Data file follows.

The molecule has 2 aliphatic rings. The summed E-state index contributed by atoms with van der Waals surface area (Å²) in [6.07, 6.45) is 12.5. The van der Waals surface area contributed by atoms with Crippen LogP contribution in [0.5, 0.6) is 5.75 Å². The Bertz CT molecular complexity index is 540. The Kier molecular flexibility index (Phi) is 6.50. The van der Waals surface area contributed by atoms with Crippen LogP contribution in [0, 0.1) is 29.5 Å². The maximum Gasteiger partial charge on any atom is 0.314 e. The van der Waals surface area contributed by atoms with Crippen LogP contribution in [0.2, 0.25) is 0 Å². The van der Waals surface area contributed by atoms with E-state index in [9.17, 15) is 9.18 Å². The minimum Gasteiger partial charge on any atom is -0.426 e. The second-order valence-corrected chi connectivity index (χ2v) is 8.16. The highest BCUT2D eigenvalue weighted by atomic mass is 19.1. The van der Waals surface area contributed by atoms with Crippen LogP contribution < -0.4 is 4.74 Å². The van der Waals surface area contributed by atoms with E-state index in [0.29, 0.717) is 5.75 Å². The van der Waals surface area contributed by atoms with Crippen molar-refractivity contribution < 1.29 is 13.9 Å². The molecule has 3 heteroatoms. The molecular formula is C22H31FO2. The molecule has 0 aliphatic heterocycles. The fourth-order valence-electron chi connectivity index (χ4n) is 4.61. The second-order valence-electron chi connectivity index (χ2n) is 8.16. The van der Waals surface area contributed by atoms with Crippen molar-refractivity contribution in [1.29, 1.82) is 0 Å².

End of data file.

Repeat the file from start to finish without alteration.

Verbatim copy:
The molecule has 2 aliphatic rings. The summed E-state index contributed by atoms with van der Waals surface area (Å²) in [6.07, 6.45) is 12.5. The van der Waals surface area contributed by atoms with Crippen LogP contribution in [0.5, 0.6) is 5.75 Å². The Bertz CT molecular complexity index is 540. The Kier molecular flexibility index (Phi) is 6.50. The van der Waals surface area contributed by atoms with Crippen LogP contribution in [0, 0.1) is 29.5 Å². The maximum Gasteiger partial charge on any atom is 0.314 e. The van der Waals surface area contributed by atoms with Crippen LogP contribution in [0.2, 0.25) is 0 Å². The van der Waals surface area contributed by atoms with E-state index in [9.17, 15) is 9.18 Å². The minimum Gasteiger partial charge on any atom is -0.426 e. The second-order valence-corrected chi connectivity index (χ2v) is 8.16. The highest BCUT2D eigenvalue weighted by atomic mass is 19.1. The van der Waals surface area contributed by atoms with Crippen LogP contribution < -0.4 is 4.74 Å². The van der Waals surface area contributed by atoms with E-state index in [0.29, 0.717) is 5.75 Å². The van der Waals surface area contributed by atoms with Crippen molar-refractivity contribution < 1.29 is 13.9 Å². The molecule has 3 heteroatoms. The molecular formula is C22H31FO2. The molecule has 0 aliphatic heterocycles. The fourth-order valence-electron chi connectivity index (χ4n) is 4.61. The second-order valence-electron chi connectivity index (χ2n) is 8.16. The van der Waals surface area contributed by atoms with Crippen molar-refractivity contribution in [1.29, 1.82) is 0 Å².